Strange Bones (Paul Lyme)

Strange Bones (Paul Lyme)

During the first number, Bobby donned his famous gas mask. Strange Bones played a hectic and incendiary set. The crowd undulated and often fell onto the stage. Bobby hurled himself in now and again. As I have said before, the mics, were wired, so the technicians were having to work overtime as Bobby barely remained on the stage as he spun like a whirling dervish. At one stage he climbed the lighting rig, and catapulted himself from the top of the tent into the crowd!

Strange Bones (Paul Lyme)

Strange Bones (Paul Lyme)

Strange Bones combine a lot of influences, obviously hard core Punk and Rock, but there were Bluesy riffs and hooks. One of the highlights was when Will Bentham, started playing an unmistakeable bass line of Breathe and Strange Bones launched into a brilliant cover of The Prodigy’s hit. The final number was the gloriously irreverent God Save The Teen, Bobby high fived the crowd and the band walked off to “Na Na Na’s”. I am not sure what had just happened, but I liked it.

There are not many bands that could follow that, but Avalanche Party are probably one of the few that would give it a go. The crowd was sweaty, dishevelled and exhausted. Visually the band are stunning, the sort of characters you would find in a fantasy horror, all edgy and mesmerising. Their sound is their own too, a fusion of Psych Rock and Punk. I have not heard a band like them before.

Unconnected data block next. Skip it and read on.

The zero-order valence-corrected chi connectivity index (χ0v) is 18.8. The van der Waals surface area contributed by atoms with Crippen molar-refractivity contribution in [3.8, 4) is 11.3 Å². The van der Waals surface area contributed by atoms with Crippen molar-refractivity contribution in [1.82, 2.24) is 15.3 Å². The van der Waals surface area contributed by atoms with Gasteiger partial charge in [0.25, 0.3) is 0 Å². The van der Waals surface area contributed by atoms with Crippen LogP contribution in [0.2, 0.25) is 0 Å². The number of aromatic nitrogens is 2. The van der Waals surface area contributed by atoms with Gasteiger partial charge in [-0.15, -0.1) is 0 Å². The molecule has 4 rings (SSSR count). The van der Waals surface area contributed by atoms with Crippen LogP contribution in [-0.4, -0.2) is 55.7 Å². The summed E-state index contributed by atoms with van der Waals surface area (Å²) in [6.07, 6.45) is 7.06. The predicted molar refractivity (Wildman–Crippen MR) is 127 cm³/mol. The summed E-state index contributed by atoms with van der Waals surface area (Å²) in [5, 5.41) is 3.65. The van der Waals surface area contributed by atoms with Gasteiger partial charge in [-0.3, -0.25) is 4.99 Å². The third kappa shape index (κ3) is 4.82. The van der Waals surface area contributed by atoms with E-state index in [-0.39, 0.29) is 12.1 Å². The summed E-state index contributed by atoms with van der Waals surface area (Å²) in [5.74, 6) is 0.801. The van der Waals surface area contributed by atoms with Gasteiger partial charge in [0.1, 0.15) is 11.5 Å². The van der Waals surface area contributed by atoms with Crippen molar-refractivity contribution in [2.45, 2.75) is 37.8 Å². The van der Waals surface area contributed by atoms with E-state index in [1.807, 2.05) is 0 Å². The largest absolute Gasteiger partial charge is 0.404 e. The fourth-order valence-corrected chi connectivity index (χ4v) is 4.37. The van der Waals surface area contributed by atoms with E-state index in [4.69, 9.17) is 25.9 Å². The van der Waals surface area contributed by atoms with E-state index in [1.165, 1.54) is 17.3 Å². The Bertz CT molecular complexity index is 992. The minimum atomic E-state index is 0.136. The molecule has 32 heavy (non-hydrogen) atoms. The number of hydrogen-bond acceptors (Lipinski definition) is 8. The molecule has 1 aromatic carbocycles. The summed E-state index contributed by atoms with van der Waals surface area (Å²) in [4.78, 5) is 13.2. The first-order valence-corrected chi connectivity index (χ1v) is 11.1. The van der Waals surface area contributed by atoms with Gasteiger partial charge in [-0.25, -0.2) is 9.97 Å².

Avalanche Party (Paul Lyme)

Avalanche Party (Paul Lyme)

The tent was full of smoke and the stage bathed in red, the band entered like they were coming out of the gates of Hell and right away you knew that visually as well as aurally you were going to have a visceral experience. The sound is layered and rich, oh and very loud. I could not help thinking that if the Damned had formed a few years ago, they would resemble Avalanche party. In fact Jared Thorpe, reminded me of Dave Vanian.

Avalanche Party (Paul Lyme)

Avalanche Party (Paul Lyme)

Jared took the performance to the crowd at one stage quite literally. Carrying the mic stand into the middle of the crowd, returning to the stage, only to return back and perform in the middle of the crowd. The exhausted crowd could only look on almost hypnotised by him, the sound cascading over them.

If Friday had been an experience, then Saturday had been carnage, with all the senses attacked. I knew that there would be some poor souls that would not make it to Sunday.

Live Review by Tony Creek & Photography by Paul Lyme at Wilkestock Festival  31st August 2019.

By Tony Creek

Tony has had a passion for music of all genres since an early introduction to the Rolling Stones and Rock in the 70's.He also loves to write and discover new music, so reviewing and publishing features is his idea of heaven. Unfortunately work and his wife's love of R n B has a habit of getting in the way!